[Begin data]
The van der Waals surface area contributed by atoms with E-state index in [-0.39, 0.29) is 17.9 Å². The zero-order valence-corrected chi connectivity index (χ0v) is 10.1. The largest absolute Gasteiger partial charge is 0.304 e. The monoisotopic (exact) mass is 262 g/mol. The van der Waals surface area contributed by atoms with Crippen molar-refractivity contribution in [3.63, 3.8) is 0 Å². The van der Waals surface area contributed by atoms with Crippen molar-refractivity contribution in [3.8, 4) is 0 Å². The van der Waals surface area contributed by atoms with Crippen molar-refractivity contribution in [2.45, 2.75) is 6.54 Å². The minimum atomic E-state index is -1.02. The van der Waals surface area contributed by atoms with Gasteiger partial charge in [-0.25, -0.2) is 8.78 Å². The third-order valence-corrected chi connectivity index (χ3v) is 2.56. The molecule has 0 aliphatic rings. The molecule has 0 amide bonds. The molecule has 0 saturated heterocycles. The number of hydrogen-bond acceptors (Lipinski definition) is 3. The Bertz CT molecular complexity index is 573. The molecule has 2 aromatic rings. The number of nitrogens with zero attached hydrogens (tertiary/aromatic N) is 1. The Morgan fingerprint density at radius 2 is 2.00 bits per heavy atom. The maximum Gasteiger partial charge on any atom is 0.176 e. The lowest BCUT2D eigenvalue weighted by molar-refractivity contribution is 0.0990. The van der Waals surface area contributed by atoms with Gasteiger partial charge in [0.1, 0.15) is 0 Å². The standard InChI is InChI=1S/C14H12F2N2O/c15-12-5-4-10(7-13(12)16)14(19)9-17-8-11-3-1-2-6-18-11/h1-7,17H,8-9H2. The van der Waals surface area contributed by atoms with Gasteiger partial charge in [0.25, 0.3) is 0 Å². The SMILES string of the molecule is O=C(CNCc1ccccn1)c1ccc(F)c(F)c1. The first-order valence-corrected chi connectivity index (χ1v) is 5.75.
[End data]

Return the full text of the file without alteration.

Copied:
The van der Waals surface area contributed by atoms with E-state index in [-0.39, 0.29) is 17.9 Å². The zero-order valence-corrected chi connectivity index (χ0v) is 10.1. The largest absolute Gasteiger partial charge is 0.304 e. The monoisotopic (exact) mass is 262 g/mol. The van der Waals surface area contributed by atoms with Crippen molar-refractivity contribution in [3.63, 3.8) is 0 Å². The van der Waals surface area contributed by atoms with Crippen molar-refractivity contribution in [3.8, 4) is 0 Å². The van der Waals surface area contributed by atoms with Crippen molar-refractivity contribution in [2.45, 2.75) is 6.54 Å². The minimum atomic E-state index is -1.02. The van der Waals surface area contributed by atoms with Gasteiger partial charge in [-0.25, -0.2) is 8.78 Å². The third-order valence-corrected chi connectivity index (χ3v) is 2.56. The molecule has 0 aliphatic rings. The molecule has 0 amide bonds. The molecule has 0 saturated heterocycles. The number of hydrogen-bond acceptors (Lipinski definition) is 3. The Bertz CT molecular complexity index is 573. The molecule has 2 aromatic rings. The number of nitrogens with zero attached hydrogens (tertiary/aromatic N) is 1. The Morgan fingerprint density at radius 2 is 2.00 bits per heavy atom. The maximum Gasteiger partial charge on any atom is 0.176 e. The lowest BCUT2D eigenvalue weighted by molar-refractivity contribution is 0.0990. The van der Waals surface area contributed by atoms with Gasteiger partial charge in [0.1, 0.15) is 0 Å². The standard InChI is InChI=1S/C14H12F2N2O/c15-12-5-4-10(7-13(12)16)14(19)9-17-8-11-3-1-2-6-18-11/h1-7,17H,8-9H2. The van der Waals surface area contributed by atoms with Gasteiger partial charge in [0.25, 0.3) is 0 Å². The SMILES string of the molecule is O=C(CNCc1ccccn1)c1ccc(F)c(F)c1. The first-order valence-corrected chi connectivity index (χ1v) is 5.75.